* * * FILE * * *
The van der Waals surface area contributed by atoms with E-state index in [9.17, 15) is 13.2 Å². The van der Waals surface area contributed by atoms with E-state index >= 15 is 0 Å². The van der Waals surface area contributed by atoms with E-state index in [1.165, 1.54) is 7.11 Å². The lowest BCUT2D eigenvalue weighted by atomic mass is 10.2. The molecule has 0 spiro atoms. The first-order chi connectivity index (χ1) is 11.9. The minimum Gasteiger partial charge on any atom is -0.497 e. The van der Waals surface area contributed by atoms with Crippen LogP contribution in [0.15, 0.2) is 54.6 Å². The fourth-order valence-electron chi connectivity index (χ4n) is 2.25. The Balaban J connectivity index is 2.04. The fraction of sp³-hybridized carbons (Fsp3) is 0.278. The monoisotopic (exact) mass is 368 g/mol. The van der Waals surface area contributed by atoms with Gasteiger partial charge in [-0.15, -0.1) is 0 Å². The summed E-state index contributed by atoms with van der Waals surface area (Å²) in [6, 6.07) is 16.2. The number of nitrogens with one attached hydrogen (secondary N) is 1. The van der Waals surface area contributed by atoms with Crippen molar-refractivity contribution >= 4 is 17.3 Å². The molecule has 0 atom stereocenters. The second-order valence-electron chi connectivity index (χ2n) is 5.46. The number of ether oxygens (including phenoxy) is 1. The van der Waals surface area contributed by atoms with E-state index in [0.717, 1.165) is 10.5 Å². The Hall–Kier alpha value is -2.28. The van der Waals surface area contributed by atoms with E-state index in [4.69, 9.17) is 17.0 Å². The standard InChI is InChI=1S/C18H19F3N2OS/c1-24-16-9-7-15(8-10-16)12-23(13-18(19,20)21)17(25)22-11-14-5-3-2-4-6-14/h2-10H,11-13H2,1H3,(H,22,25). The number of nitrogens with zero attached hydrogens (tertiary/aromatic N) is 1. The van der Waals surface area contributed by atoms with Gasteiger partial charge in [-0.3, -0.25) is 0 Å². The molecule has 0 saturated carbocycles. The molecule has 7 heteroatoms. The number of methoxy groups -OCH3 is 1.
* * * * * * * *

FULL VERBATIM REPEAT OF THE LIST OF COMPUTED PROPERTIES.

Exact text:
The van der Waals surface area contributed by atoms with E-state index in [9.17, 15) is 13.2 Å². The van der Waals surface area contributed by atoms with E-state index >= 15 is 0 Å². The van der Waals surface area contributed by atoms with E-state index in [1.165, 1.54) is 7.11 Å². The lowest BCUT2D eigenvalue weighted by atomic mass is 10.2. The molecule has 0 spiro atoms. The first-order chi connectivity index (χ1) is 11.9. The minimum Gasteiger partial charge on any atom is -0.497 e. The van der Waals surface area contributed by atoms with Crippen LogP contribution in [0.15, 0.2) is 54.6 Å². The fourth-order valence-electron chi connectivity index (χ4n) is 2.25. The Balaban J connectivity index is 2.04. The fraction of sp³-hybridized carbons (Fsp3) is 0.278. The monoisotopic (exact) mass is 368 g/mol. The van der Waals surface area contributed by atoms with Gasteiger partial charge in [-0.15, -0.1) is 0 Å². The summed E-state index contributed by atoms with van der Waals surface area (Å²) in [6, 6.07) is 16.2. The number of nitrogens with one attached hydrogen (secondary N) is 1. The van der Waals surface area contributed by atoms with Crippen molar-refractivity contribution >= 4 is 17.3 Å². The molecule has 0 atom stereocenters. The second-order valence-electron chi connectivity index (χ2n) is 5.46. The number of ether oxygens (including phenoxy) is 1. The van der Waals surface area contributed by atoms with E-state index in [0.717, 1.165) is 10.5 Å². The Hall–Kier alpha value is -2.28. The van der Waals surface area contributed by atoms with E-state index in [4.69, 9.17) is 17.0 Å². The standard InChI is InChI=1S/C18H19F3N2OS/c1-24-16-9-7-15(8-10-16)12-23(13-18(19,20)21)17(25)22-11-14-5-3-2-4-6-14/h2-10H,11-13H2,1H3,(H,22,25). The number of nitrogens with zero attached hydrogens (tertiary/aromatic N) is 1. The van der Waals surface area contributed by atoms with Gasteiger partial charge in [-0.3, -0.25) is 0 Å². The molecule has 0 saturated carbocycles. The molecule has 7 heteroatoms. The number of methoxy groups -OCH3 is 1.